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Prostate Cancer

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The gold standard for diagnosing prostate cancer is the prostate biopsy, collecting small samples of prostate tissue and identifying abnormal cells under the microscope. If cancer is found, the doctor will use the sample and imaging tests, such as an ultrasound, to determine the cancer's stage (how far it has spread into the body) and grade (how abnormal the cells appear). The more abnormal the tumor cells are, the more likely it is that the cancer will be aggressive.

The total PSA (total prostate specific antigen) blood test and digital rectal exam (DRE) are the primary tools used to help determine the need for a prostate biopsy. The DRE is a physical examination. To perform the DRE test, the doctor inserts a gloved, lubricated finger into the rectum and feels the prostate gland with his finger to detect abnormalities.

Laboratory Testing
Laboratory testing is used to screen asymptomatic and symptomatic men for cancer, rule out other diseases and conditions that may be causing or exacerbating a person's symptoms, monitor the effectiveness of treatment for cancer, and monitor for recurrence.

Testing may include:

  • PSA (total prostate specific antigen) – to help screen for and monitor prostate cancer. PSA is a good but not perfect tool. There is currently no consensus on the routine use of the PSA test to screen asymptomatic men. Some national organizations such as the American Urological Association recommend screening, while others such as the U.S. Preventive Services Task Force feel that the harms associated with over-diagnosis and over-treatment outweigh the potential benefits. (See Screening Tests for Adults (30-49): Prostate cancer and Screening Tests for Adults (50 and Up): Prostate cancer for details on screening recommendations.) Increased levels of PSA have been associated with an increased risk of prostate cancer but are also found with BPH, prostatitis, infection, and a variety of other temporary conditions. About two-thirds of men with an abnormal PSA level do not have prostate cancer, and about 20% of those with prostate cancer will have normal PSA concentrations. When evaluating the results, the doctor must consider both the concentration of PSA in the blood and the volume of the man's prostate. (See the PSA test page for discussion of variations of the PSA test.)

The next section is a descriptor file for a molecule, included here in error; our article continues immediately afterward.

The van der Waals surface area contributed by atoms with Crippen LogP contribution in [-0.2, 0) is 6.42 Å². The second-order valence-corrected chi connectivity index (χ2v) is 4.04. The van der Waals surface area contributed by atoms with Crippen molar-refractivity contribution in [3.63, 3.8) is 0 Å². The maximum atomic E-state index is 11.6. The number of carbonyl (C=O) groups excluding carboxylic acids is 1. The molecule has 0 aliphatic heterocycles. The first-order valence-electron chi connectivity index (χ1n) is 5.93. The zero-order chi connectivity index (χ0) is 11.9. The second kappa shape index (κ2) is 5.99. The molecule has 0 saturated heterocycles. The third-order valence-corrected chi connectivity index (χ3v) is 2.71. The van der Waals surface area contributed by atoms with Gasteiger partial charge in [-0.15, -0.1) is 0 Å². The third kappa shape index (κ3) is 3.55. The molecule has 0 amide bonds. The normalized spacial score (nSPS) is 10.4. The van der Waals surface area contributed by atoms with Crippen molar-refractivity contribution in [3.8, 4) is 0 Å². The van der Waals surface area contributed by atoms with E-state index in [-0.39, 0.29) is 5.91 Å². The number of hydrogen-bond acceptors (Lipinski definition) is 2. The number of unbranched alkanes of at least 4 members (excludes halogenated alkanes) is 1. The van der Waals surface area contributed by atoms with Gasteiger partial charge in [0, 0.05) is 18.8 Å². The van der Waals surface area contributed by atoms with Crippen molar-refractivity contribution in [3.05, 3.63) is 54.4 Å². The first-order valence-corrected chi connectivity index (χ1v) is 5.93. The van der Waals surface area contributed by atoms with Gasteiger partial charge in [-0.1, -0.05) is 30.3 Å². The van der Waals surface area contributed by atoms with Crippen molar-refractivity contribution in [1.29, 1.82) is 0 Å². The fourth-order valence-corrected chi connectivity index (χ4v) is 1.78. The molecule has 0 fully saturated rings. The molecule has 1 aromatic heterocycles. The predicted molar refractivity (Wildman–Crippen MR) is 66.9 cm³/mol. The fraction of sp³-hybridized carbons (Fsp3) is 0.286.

• Urinalysis – to screen for kidney disorders and urinary tract infection (UTI)
  • Urine Culture – to look for signs of a UTI
  • Blood Urea Nitrogen (BUN) and Creatinine – blood tests to evaluate kidney function

Non-laboratory tests may include:

  • Ultrasound – a transrectal ultrasound (TRUS) may be used to help measure the size of the prostate and to help guide needle placement during a prostate biopsy
  • CT (computed tomography) – to help evaluate the extent of the cancer
  • MRI (magnetic resonance imaging) – to help evaluate the extent of the cancer
  • Radionuclide bone scintigraphy – occasionally used to detect cancer that has spread to bone
  • PET (positronic emission tomography) – occasionally used to help stage metastatic cancer (cancer that has spread beyond the prostate)

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